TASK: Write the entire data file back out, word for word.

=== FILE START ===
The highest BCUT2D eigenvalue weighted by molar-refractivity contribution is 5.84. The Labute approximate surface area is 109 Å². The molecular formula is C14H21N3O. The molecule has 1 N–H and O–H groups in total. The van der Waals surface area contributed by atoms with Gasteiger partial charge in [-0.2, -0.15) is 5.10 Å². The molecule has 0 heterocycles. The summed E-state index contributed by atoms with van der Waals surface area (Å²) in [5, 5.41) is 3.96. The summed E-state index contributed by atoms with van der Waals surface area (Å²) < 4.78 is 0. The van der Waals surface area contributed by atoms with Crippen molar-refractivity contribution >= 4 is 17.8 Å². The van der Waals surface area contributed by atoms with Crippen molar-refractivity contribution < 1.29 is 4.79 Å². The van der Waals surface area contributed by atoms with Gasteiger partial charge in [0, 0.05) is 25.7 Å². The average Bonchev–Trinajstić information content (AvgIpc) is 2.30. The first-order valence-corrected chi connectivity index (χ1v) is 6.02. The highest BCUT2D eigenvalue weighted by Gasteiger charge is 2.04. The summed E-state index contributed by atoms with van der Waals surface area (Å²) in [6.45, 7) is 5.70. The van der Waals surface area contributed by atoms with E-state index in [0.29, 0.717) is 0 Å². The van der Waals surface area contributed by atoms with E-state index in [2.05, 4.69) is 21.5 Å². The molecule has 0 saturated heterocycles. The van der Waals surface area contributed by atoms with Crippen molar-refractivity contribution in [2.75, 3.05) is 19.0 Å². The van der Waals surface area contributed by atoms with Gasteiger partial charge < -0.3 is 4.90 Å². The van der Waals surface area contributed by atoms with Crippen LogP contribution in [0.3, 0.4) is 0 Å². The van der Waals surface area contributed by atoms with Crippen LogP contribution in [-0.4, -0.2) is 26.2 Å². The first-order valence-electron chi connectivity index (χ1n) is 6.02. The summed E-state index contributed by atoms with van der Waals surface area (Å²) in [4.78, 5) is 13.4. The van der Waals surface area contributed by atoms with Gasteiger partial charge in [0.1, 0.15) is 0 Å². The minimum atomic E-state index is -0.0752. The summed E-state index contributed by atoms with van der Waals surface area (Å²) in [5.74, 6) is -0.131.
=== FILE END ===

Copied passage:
The highest BCUT2D eigenvalue weighted by molar-refractivity contribution is 5.84. The Labute approximate surface area is 109 Å². The molecular formula is C14H21N3O. The molecule has 1 N–H and O–H groups in total. The van der Waals surface area contributed by atoms with Gasteiger partial charge in [-0.2, -0.15) is 5.10 Å². The molecule has 0 heterocycles. The summed E-state index contributed by atoms with van der Waals surface area (Å²) in [5, 5.41) is 3.96. The summed E-state index contributed by atoms with van der Waals surface area (Å²) < 4.78 is 0. The van der Waals surface area contributed by atoms with Crippen molar-refractivity contribution >= 4 is 17.8 Å². The van der Waals surface area contributed by atoms with Crippen molar-refractivity contribution < 1.29 is 4.79 Å². The van der Waals surface area contributed by atoms with Gasteiger partial charge in [0, 0.05) is 25.7 Å². The average Bonchev–Trinajstić information content (AvgIpc) is 2.30. The first-order valence-corrected chi connectivity index (χ1v) is 6.02. The highest BCUT2D eigenvalue weighted by Gasteiger charge is 2.04. The summed E-state index contributed by atoms with van der Waals surface area (Å²) in [6.45, 7) is 5.70. The van der Waals surface area contributed by atoms with E-state index in [0.29, 0.717) is 0 Å². The van der Waals surface area contributed by atoms with E-state index in [2.05, 4.69) is 21.5 Å². The molecule has 0 saturated heterocycles. The van der Waals surface area contributed by atoms with Crippen molar-refractivity contribution in [2.75, 3.05) is 19.0 Å². The van der Waals surface area contributed by atoms with Gasteiger partial charge < -0.3 is 4.90 Å². The van der Waals surface area contributed by atoms with Crippen LogP contribution in [0.3, 0.4) is 0 Å². The van der Waals surface area contributed by atoms with Crippen LogP contribution in [-0.4, -0.2) is 26.2 Å². The first-order valence-electron chi connectivity index (χ1n) is 6.02. The summed E-state index contributed by atoms with van der Waals surface area (Å²) in [4.78, 5) is 13.4. The van der Waals surface area contributed by atoms with Gasteiger partial charge in [0.1, 0.15) is 0 Å². The minimum atomic E-state index is -0.0752. The summed E-state index contributed by atoms with van der Waals surface area (Å²) in [5.74, 6) is -0.131.